At the same time, senators also demonstrated the Canadian government’s push to get more tar sands oil flowing. “It’s important for this country to get bitumen to the U.S.,” said Sen. Michael MacDonald. “I also think it’s important to do it safely.”

On this point, Vokes doesn’t disagree. He called oil and gas the “lifeblood” and said he believes it is possible to pipe it all safely. “I don’t have a problem with what’s in pipeline,” said Vokes. “I have a problem if it comes outside the pipeline.”

In an interview in April, Joe Oliver, Canada’s minister of natural resources, told HuffPost that 99.9996% of oil going through U.S. pipelines is delivered safely.

Unger underscored this safety record, and asked Vokes to “rationalize” his seemingly incongruous allegations.

“I’ve been on several projects that were very nearly disasters. I’m surprised there aren’t more accidents,” Vokes responded, noting that pipeline problems may not result in accidents until decades later — often “long after designers and those that constructed them have retired.”

“There’s thousands of cracks in the system — it’s just which ones will become the problem? It’s low probability, high consequence,” Vokes said.

“Regardless of my poor experiences with some individuals, there are still a lot of people that would like to do it right,” added Vokes. “That’s the only thing that is saving us.”

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Evan Vokes stands on the site of the Guadalajara Pipeline in Mexico, a project for a TransCanada subsidiary, in 2010.

Evan Vokes stands on the site of the Guadalajara Pipeline in Mexico, a project for a TransCanada subsidiary, in 2010.

2 Responses to “TransCanada Whistleblower Warns Of Shoddy Pipeline Practices”

  1. Tom Pendergast says:

    The following is a letter on the subject of the Keystone XL pipeline from John Hofmeister, former president of Shell Oil:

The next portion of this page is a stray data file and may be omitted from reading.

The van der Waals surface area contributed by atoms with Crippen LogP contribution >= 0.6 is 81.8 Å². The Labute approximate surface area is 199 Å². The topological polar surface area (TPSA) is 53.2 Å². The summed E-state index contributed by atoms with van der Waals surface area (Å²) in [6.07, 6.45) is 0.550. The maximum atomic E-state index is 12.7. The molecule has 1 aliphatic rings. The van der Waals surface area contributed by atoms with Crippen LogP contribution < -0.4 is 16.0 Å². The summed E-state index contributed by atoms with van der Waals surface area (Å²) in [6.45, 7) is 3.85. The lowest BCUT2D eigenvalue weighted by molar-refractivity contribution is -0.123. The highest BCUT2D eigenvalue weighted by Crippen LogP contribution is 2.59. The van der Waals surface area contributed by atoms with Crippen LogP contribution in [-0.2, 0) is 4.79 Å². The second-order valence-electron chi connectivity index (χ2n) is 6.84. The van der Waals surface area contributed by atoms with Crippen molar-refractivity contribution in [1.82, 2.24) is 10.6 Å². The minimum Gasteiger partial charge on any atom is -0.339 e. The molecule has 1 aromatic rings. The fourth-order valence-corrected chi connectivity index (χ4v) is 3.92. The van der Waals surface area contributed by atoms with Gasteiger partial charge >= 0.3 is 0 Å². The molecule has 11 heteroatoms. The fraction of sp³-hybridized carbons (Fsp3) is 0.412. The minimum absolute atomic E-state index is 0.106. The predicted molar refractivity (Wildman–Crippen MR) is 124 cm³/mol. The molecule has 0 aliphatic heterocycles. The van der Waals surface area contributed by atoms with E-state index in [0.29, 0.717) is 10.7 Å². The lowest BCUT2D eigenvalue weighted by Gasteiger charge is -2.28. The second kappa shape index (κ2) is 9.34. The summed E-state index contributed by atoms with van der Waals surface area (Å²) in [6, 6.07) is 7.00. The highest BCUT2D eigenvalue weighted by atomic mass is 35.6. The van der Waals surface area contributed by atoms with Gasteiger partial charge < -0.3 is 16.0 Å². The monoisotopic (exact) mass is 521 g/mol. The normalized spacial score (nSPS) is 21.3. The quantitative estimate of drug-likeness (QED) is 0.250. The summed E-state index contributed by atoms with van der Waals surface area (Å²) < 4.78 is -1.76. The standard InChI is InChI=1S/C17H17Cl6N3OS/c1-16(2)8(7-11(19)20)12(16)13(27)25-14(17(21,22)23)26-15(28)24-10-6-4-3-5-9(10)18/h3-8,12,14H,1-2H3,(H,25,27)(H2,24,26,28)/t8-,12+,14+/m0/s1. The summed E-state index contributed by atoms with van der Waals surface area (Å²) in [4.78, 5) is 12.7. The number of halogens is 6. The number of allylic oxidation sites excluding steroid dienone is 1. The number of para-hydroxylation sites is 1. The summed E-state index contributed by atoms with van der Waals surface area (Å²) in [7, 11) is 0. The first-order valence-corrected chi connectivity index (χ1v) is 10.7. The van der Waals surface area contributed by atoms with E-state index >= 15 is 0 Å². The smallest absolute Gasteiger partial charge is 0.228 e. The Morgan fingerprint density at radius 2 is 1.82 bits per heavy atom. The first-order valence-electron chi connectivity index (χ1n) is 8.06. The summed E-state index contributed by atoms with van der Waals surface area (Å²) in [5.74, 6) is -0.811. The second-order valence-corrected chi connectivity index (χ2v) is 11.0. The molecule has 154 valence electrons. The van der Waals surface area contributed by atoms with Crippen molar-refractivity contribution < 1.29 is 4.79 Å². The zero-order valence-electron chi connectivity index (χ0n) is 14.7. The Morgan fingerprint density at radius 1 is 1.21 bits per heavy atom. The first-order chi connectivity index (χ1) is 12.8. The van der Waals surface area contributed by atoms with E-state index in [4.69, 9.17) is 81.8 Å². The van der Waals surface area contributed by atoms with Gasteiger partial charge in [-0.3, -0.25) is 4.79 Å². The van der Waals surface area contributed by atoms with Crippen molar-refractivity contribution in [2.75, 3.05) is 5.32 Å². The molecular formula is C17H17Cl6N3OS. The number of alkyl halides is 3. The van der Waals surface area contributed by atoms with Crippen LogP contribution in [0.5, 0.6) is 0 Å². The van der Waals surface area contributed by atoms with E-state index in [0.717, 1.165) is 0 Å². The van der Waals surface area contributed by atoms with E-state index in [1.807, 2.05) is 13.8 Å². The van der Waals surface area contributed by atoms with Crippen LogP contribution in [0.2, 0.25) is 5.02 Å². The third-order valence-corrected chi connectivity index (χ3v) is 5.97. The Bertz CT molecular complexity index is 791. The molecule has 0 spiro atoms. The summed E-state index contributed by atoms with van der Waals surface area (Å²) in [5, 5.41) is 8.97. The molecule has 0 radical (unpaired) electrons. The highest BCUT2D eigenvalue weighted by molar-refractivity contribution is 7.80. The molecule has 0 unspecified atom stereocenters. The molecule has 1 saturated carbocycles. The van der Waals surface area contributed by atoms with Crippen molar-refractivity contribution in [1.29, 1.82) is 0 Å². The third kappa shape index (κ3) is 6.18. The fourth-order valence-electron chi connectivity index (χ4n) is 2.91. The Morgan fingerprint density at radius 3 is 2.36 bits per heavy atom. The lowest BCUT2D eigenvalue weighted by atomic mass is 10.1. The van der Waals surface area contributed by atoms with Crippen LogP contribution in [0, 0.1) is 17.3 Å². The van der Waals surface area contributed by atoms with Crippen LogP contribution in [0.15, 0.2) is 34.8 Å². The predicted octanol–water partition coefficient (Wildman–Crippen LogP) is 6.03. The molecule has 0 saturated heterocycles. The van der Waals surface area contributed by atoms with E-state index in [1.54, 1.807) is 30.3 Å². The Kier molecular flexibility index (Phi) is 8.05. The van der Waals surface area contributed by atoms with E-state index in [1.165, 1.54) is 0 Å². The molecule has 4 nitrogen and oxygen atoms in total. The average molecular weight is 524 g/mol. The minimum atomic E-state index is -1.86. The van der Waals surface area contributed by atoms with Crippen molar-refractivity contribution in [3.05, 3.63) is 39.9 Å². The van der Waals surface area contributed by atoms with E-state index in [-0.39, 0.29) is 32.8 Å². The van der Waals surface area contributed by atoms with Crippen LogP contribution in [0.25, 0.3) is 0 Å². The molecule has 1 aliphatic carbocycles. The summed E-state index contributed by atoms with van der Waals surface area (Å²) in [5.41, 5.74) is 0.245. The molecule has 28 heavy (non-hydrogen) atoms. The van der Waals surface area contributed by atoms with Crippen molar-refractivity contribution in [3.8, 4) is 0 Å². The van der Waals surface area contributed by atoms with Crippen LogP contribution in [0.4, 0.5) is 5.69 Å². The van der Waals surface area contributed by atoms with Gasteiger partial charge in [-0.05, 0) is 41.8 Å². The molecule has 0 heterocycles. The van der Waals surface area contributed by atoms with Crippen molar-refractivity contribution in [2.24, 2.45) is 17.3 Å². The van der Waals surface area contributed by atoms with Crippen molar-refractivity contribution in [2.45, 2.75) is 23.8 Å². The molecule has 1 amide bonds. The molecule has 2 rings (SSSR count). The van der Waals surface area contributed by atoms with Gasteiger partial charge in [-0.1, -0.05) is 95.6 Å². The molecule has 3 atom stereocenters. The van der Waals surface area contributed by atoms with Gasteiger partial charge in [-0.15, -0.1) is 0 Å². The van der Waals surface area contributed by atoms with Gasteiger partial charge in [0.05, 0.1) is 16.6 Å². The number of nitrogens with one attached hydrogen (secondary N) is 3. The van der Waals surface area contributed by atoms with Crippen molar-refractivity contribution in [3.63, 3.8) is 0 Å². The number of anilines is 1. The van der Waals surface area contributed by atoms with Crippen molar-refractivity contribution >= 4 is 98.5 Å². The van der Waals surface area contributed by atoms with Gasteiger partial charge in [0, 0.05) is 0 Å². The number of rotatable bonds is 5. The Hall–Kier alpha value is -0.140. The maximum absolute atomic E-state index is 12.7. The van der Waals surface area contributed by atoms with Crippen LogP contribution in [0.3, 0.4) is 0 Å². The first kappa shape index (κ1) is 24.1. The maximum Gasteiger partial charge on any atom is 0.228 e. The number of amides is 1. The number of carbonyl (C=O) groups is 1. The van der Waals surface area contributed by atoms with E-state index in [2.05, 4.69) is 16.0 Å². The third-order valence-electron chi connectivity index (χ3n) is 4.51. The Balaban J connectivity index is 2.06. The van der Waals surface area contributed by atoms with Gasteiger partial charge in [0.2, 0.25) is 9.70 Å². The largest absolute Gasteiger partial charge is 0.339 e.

I was asked recently by a skeptic of the Keystone XL pipeline to explain it. This note is to share this explanation with you.

    Best wishes,


    — Forwarded Message —
    [Sun, 16 Mar 2014 08:33:53 -0500]
    From: John Hofmeister
    To: John Hofmeister
    Subject: FW: Xl pipeline, where are you on this?
    I’m on record as pro-pipeline and have publicly chastised the Administration for its unwillingness to make a decision in the interests of the nation’s energy security, energy availability and eventually energy affordability. I’ve also been on different panels with Bill McKibben of, one at Yale University and another at the Commonwealth Club of San Francisco, two liberal and progressive venues, to challenge his mis-truths and false assertions about the project and the companies involved, not that I’ve changed any minds. I’ve also spoken directly with the Energy Minister of Canada, the Premier of Alberta, and the Canadian Ambassador to the U.S. on the topic, along with many American officials on both sides of the aisle. Both Boone Pickens and I, separately, on TV have called the politics of the pipeline just plain “nuts.”

    Before getting to the merits of the pipeline, here are some facts about the oil developments in the oil sands:


    The Canadian government decided in the early 1990’s that the oil sands would be as fully developed as technically possible as a matter of sovereign security for the nation and it then invited in the oil companies to see what they could do. Every government since then has re-emphasized the importance of this energy resource development in an export-oriented nation. It has the support of parliaments and the First Nation Peoples ever since then. Alberta and Saskatchewan have likewise made similar provincial commitments.


    The decision by the Canadian Government and its provinces also addresses the environmental impacts of the oil sands development by demanding several legal requirements of the companies developing the oil deposits, including the following: a recovery and remediation plan so that any disturbance to the landscape and natural water systems is recovered and restored over time, like Australia does its surface coal mines; continuous adoption of best technology such that the carbon dioxide and other GHG’s as well as metals and other nasty materials from the earth are diminished, treated, buried, etc., over time in the mining, upgrading, and production processes; companies that are competing for licenses to develop the deposits also have to present environmental offset plans so that the production of the natural resource is as environmentally neutral in the operations of the companies as possible. If the offset plans do not meet the expectations of the government, licenses are not granted. Inspections occur regularly to make sure that companies are meeting their license requirements. Violations result in fines, project work stoppages and loss of license.